The Bob’s Burgers Movie and all the images you see in this review are owned by 20th Century Animation
Directed by Loren Bouchard & Bernard Derriman
When adapting a TV show like this, the question that needs to be answered is why this story needed to be a movie; a question that’s only gotten harder to answer now that we expect even more from TV shows and streaming services. There are of course remakes that I remember being a particularly popular thing around the early 2000s, presumably kicked off by the success of Charlie’s Angels, but really good movies that are an extension of an ongoing TV show? Well, we’ve got those SpongeBob movies, but it gets pretty thin on the ground after that. Can The Blecher family’s first cinematic outing prove to be the exception to the rule, or will they burn their buns flying too close to the sun? Let’s find out!!
Summer is fast approaching and it couldn’t come soon enough because Bob Belcher (H Jon Benjamin) is in dire need to make some money to cover his loans which are dangerously overdue. His wife Linda (John Roberts) is looking on the bright side and throwing in some jazz hands for good measure, but jazz hands will not be enough to save them when a sinkhole opens right in front of their restaurant; blocking all foot traffic and making it impossible for customers to buy burgers which means that next loan payment will be next to impossible to make. If that wasn’t enough, their youngest daughter Louise (Kristen Schaal), in a bid to prove herself as the bravest kid around, goes down the hole only to find a dead body which makes things even more difficult for the Belchers to get back on track; especially when the primary suspect is their landlord Mr. Fischoeder (Kevin Kline) who is the only one who can help them in this financial bind. Wanting to save her family’s business and once again prove everyone wrong about her being a baby, Louise enlists the help of her older siblings Tina and Gene (Dan Mintz and Eugene Mirman) to solve this mystery and prove that Mr. Fischoeder was not the killer! Can the Belcher kids bring the murderer to justice while saving their restaurant in the process? Just how far will Bob and Linda go start selling burgers again, and is it a risk they will ultimately regret taking? Seriously, does Bob radiate bad luck, or is the universe just out to get him; possibly for making a burger recipe with kale in it?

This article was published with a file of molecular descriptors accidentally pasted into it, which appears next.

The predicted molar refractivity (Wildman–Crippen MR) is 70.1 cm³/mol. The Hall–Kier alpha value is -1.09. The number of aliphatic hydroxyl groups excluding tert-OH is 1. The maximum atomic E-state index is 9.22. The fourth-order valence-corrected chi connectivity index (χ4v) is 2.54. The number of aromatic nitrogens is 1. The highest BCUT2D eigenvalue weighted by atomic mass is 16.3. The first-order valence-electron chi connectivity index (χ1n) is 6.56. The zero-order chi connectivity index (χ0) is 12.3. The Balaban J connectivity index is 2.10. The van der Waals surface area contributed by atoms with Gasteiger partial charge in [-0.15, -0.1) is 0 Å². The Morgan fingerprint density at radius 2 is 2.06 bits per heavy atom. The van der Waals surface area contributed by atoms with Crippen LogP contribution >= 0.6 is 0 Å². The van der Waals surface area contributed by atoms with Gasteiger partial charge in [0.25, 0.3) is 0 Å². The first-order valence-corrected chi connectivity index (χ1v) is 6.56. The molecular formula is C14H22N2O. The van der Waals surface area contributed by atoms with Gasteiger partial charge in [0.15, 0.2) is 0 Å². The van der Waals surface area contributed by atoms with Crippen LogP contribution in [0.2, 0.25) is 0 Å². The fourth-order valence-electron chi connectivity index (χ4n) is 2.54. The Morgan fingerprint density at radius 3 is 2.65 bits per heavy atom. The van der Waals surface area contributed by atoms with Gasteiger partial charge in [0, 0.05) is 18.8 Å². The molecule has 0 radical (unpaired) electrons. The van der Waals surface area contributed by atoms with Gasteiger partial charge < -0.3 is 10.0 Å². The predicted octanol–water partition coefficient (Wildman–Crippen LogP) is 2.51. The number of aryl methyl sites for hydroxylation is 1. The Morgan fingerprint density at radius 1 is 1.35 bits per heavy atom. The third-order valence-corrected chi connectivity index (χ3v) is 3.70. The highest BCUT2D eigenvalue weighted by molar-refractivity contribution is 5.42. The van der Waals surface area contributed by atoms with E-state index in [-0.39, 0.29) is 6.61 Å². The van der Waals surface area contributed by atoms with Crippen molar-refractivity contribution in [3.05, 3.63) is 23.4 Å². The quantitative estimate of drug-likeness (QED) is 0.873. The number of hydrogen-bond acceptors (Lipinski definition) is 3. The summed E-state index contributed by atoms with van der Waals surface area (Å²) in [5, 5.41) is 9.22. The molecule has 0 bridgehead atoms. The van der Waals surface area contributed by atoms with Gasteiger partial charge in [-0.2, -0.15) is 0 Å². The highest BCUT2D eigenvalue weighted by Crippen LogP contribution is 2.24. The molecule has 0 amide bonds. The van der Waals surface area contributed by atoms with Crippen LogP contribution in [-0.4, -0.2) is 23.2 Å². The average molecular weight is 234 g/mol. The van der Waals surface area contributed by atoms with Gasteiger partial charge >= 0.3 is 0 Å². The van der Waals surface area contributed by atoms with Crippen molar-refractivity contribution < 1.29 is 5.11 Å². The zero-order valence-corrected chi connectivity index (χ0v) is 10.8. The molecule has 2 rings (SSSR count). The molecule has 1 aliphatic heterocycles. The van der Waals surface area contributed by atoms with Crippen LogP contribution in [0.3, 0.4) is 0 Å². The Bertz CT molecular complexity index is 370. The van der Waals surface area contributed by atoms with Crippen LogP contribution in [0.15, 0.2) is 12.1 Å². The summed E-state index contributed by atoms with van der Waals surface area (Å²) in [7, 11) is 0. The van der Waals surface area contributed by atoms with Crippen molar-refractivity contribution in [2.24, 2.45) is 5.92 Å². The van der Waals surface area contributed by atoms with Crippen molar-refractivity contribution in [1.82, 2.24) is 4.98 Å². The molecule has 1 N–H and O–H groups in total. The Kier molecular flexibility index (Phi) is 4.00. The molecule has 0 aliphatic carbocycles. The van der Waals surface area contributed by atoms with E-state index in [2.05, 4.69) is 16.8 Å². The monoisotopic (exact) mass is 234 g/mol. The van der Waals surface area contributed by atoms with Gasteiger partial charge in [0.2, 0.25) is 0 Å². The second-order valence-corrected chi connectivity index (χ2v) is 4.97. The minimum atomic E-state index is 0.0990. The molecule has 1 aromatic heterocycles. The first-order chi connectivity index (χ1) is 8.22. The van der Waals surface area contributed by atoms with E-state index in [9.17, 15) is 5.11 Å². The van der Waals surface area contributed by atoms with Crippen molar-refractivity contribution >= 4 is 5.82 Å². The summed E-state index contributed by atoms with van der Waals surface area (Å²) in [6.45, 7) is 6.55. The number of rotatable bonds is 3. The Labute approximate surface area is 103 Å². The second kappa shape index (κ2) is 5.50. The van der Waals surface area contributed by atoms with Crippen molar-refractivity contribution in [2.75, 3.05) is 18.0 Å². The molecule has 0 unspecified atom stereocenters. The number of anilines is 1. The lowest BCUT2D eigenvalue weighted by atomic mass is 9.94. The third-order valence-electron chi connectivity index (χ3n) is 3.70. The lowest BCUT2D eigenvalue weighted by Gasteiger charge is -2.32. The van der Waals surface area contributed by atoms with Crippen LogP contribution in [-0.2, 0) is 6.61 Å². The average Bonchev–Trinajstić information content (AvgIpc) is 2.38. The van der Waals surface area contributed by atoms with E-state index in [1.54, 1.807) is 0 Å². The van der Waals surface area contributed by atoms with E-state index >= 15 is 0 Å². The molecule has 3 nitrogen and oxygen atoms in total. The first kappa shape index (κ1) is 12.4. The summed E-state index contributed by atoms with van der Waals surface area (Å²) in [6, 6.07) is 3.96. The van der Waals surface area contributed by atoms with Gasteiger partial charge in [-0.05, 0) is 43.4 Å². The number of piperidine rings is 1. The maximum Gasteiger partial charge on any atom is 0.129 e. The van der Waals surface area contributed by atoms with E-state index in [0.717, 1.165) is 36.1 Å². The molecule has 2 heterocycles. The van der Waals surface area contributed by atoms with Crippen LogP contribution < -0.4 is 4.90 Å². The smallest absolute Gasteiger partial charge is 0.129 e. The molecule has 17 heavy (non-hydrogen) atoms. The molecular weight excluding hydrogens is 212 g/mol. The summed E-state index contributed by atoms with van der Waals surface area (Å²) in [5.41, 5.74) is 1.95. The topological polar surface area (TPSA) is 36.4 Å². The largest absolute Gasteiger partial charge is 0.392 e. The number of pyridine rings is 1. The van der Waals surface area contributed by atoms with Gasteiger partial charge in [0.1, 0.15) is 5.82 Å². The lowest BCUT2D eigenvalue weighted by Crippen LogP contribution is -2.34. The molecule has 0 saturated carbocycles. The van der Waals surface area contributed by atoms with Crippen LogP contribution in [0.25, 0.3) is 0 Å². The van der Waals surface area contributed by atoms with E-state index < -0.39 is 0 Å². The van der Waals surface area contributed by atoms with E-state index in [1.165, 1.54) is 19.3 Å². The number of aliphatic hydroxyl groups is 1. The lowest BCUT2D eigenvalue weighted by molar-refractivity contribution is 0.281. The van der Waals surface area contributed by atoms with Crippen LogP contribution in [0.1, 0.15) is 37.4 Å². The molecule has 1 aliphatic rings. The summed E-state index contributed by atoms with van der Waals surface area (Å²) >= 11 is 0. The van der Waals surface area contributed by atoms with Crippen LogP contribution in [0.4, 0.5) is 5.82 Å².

And so we find ourselves at the final episode of the first season. It’s definitely been a wild ride with some dizzying heights early on, but it’s had trouble regaining that momentum after the battle in episode five. Frankly, the most satisfying storyline we’ve gotten since then was the conclusion to Kwan Ha’s journey and the USNC side of things has just kind of muddled along trying to make sure all the pieces are in place for whatever was to come in this episode. Does it untimely come together in a spectacular finale that sets us up for an even better second season, or will we have to wait until then to get something that’s worth watching? Let’s find out!